so we have to see patterns in dimming 1st...
then, we have to watch the object in just as patterns begin...
and finally then - we can figure out what's it out there?!
;)


Cool.

We need another Kepler mission. Anyone know of any plans to send another one. This one worked out well even after it broke. : )
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Message 1739944 - Posted: 5 Nov 2015, 19:22:45 UTC

The star KIC 846 2852 is given an F3 type classification. This reflects a star with a main sequence lifetime of between 2 and 3 billion years. We know that intelligent life on Earth took about 4.5 billion years to come into existence. It seems less likely that this can have happened in half the time in another solar system.
A few possibilities suggest themselves:
1.) The higher level of ultraviolet radiation from an F type star could introduce a greater rate of mutations in living matter. This might spur a faster pace of evolution, provided it didn't consistently break down more complex life at its inception, and keep life on a very simple level.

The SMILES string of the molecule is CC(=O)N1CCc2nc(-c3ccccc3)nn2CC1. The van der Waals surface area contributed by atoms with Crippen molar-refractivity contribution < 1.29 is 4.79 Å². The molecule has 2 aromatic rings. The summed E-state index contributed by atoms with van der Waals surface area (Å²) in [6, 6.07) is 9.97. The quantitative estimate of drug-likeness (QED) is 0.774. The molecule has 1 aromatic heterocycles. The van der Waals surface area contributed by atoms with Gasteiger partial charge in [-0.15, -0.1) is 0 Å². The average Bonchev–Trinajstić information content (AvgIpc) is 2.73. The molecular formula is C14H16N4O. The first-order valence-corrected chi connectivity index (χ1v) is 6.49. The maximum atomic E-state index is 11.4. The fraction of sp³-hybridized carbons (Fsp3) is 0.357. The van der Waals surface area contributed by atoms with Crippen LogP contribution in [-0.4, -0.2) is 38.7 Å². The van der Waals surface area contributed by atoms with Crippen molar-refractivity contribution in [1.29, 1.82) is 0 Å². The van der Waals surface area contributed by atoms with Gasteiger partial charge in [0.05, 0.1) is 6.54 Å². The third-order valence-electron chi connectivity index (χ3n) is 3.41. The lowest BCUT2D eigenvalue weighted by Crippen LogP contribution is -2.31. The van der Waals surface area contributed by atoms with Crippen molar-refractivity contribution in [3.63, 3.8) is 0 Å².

2.)Any intelligent life in the 'Tabby's Star' system may have had its origin elsewhere. Migration and expansion are keynotes of life of all sort on our planet. At a sufficient level of technical development this may also hold on the interstellar scale.
3.) If the star-obscuring matter in orbit of KIC 846 2852 is an artificial structure, it could serve the dual purpose of shielding one or more inhabited planets from excess ultraviolet radiation, and collecting solar energy for use on those planets.
4.) Any intelligent life in this star system may reside on a planet of the companion red dwarf star. It is distant enough ~ 900 AU, that ultraviolet radiation from the F3 star would be much less of a problem.
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Message 1740095 - Posted: 6 Nov 2015, 7:54:38 UTC

OK, found out more data...apparently a dipping in the star light gets 700-750d apart...check here:
https://www.newscientist.com/article/dn28191-citizen-scientists-catch-cloud-of-comets-orbiting-distant-star/